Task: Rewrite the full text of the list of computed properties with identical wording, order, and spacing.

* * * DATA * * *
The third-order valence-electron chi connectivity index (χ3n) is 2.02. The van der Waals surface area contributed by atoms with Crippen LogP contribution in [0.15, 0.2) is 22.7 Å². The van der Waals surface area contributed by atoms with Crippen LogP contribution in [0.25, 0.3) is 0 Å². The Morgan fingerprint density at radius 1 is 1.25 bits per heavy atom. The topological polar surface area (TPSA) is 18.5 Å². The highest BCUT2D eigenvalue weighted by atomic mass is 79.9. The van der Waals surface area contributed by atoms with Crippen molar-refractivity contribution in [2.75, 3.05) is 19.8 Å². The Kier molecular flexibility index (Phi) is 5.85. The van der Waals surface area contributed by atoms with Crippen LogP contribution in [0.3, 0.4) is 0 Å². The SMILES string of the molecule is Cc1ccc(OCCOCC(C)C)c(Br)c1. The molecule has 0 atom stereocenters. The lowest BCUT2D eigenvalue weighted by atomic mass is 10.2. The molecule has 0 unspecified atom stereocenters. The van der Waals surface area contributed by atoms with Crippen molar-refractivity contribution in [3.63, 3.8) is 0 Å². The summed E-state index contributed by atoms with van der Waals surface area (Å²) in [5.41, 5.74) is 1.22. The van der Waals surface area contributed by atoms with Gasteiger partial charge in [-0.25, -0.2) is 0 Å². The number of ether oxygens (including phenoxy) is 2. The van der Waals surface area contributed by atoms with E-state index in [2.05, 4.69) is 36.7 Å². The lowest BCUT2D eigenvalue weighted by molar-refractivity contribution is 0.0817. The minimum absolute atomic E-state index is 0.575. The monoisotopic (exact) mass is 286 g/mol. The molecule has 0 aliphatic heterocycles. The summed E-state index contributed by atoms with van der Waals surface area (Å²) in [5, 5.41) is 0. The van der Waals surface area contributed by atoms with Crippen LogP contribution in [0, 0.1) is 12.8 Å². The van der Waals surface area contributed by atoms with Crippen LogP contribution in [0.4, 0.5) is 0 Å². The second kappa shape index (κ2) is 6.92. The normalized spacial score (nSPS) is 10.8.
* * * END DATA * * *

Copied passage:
The third-order valence-electron chi connectivity index (χ3n) is 2.02. The van der Waals surface area contributed by atoms with Crippen LogP contribution in [0.15, 0.2) is 22.7 Å². The van der Waals surface area contributed by atoms with Crippen LogP contribution in [0.25, 0.3) is 0 Å². The Morgan fingerprint density at radius 1 is 1.25 bits per heavy atom. The topological polar surface area (TPSA) is 18.5 Å². The highest BCUT2D eigenvalue weighted by atomic mass is 79.9. The van der Waals surface area contributed by atoms with Crippen molar-refractivity contribution in [2.75, 3.05) is 19.8 Å². The Kier molecular flexibility index (Phi) is 5.85. The van der Waals surface area contributed by atoms with Crippen LogP contribution in [0.3, 0.4) is 0 Å². The SMILES string of the molecule is Cc1ccc(OCCOCC(C)C)c(Br)c1. The molecule has 0 atom stereocenters. The lowest BCUT2D eigenvalue weighted by atomic mass is 10.2. The molecule has 0 unspecified atom stereocenters. The van der Waals surface area contributed by atoms with Crippen molar-refractivity contribution in [3.63, 3.8) is 0 Å². The summed E-state index contributed by atoms with van der Waals surface area (Å²) in [5.41, 5.74) is 1.22. The van der Waals surface area contributed by atoms with Gasteiger partial charge in [-0.25, -0.2) is 0 Å². The number of ether oxygens (including phenoxy) is 2. The van der Waals surface area contributed by atoms with E-state index in [2.05, 4.69) is 36.7 Å². The lowest BCUT2D eigenvalue weighted by molar-refractivity contribution is 0.0817. The minimum absolute atomic E-state index is 0.575. The monoisotopic (exact) mass is 286 g/mol. The molecule has 0 aliphatic heterocycles. The summed E-state index contributed by atoms with van der Waals surface area (Å²) in [5, 5.41) is 0. The van der Waals surface area contributed by atoms with Crippen LogP contribution in [0, 0.1) is 12.8 Å². The van der Waals surface area contributed by atoms with Crippen LogP contribution in [0.4, 0.5) is 0 Å². The second kappa shape index (κ2) is 6.92. The normalized spacial score (nSPS) is 10.8.